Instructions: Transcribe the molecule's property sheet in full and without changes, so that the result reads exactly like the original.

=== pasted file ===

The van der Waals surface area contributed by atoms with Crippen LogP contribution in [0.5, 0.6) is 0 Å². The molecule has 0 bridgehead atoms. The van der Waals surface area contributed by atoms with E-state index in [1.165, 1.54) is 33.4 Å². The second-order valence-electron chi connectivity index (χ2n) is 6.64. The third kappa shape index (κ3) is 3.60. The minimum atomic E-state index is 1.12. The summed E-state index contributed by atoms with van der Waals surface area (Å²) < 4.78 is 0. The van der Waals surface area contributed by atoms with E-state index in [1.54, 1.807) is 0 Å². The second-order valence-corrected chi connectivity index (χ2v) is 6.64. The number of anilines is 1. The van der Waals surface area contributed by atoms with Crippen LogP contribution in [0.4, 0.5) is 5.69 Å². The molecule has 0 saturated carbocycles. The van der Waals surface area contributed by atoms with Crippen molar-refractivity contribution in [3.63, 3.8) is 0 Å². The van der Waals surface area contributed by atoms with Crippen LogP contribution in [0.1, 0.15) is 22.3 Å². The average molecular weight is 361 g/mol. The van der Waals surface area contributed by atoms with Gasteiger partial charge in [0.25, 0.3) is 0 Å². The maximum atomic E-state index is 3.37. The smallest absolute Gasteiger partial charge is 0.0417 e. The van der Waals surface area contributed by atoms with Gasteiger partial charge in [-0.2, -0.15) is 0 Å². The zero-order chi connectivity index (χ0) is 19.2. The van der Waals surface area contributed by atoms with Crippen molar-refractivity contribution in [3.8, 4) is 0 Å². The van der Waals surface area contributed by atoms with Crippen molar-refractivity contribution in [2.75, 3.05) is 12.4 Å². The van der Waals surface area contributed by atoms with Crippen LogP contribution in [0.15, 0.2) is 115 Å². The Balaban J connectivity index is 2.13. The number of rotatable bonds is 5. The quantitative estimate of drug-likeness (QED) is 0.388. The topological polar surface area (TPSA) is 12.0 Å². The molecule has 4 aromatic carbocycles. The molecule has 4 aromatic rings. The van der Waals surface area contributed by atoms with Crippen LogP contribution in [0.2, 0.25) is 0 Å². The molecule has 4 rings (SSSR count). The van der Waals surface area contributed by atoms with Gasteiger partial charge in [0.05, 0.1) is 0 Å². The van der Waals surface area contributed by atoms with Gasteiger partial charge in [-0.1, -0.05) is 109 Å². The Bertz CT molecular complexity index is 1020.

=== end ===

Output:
The van der Waals surface area contributed by atoms with Crippen LogP contribution in [0.5, 0.6) is 0 Å². The molecule has 0 bridgehead atoms. The van der Waals surface area contributed by atoms with E-state index in [1.165, 1.54) is 33.4 Å². The second-order valence-electron chi connectivity index (χ2n) is 6.64. The third kappa shape index (κ3) is 3.60. The minimum atomic E-state index is 1.12. The summed E-state index contributed by atoms with van der Waals surface area (Å²) < 4.78 is 0. The van der Waals surface area contributed by atoms with E-state index in [1.54, 1.807) is 0 Å². The second-order valence-corrected chi connectivity index (χ2v) is 6.64. The number of anilines is 1. The van der Waals surface area contributed by atoms with Crippen LogP contribution in [0.4, 0.5) is 5.69 Å². The molecule has 0 saturated carbocycles. The van der Waals surface area contributed by atoms with Crippen molar-refractivity contribution in [3.63, 3.8) is 0 Å². The van der Waals surface area contributed by atoms with Crippen LogP contribution in [0.1, 0.15) is 22.3 Å². The average molecular weight is 361 g/mol. The van der Waals surface area contributed by atoms with Gasteiger partial charge in [0.25, 0.3) is 0 Å². The maximum atomic E-state index is 3.37. The smallest absolute Gasteiger partial charge is 0.0417 e. The van der Waals surface area contributed by atoms with Gasteiger partial charge in [-0.2, -0.15) is 0 Å². The zero-order chi connectivity index (χ0) is 19.2. The van der Waals surface area contributed by atoms with Crippen molar-refractivity contribution in [3.8, 4) is 0 Å². The van der Waals surface area contributed by atoms with Crippen molar-refractivity contribution in [2.75, 3.05) is 12.4 Å². The van der Waals surface area contributed by atoms with Crippen LogP contribution in [0.15, 0.2) is 115 Å². The Balaban J connectivity index is 2.13. The number of rotatable bonds is 5. The quantitative estimate of drug-likeness (QED) is 0.388. The topological polar surface area (TPSA) is 12.0 Å². The molecule has 4 aromatic carbocycles. The molecule has 4 aromatic rings. The van der Waals surface area contributed by atoms with Crippen LogP contribution in [0.2, 0.25) is 0 Å². The molecule has 4 rings (SSSR count). The van der Waals surface area contributed by atoms with Gasteiger partial charge in [0.05, 0.1) is 0 Å². The van der Waals surface area contributed by atoms with Gasteiger partial charge in [-0.1, -0.05) is 109 Å². The Bertz CT molecular complexity index is 1020.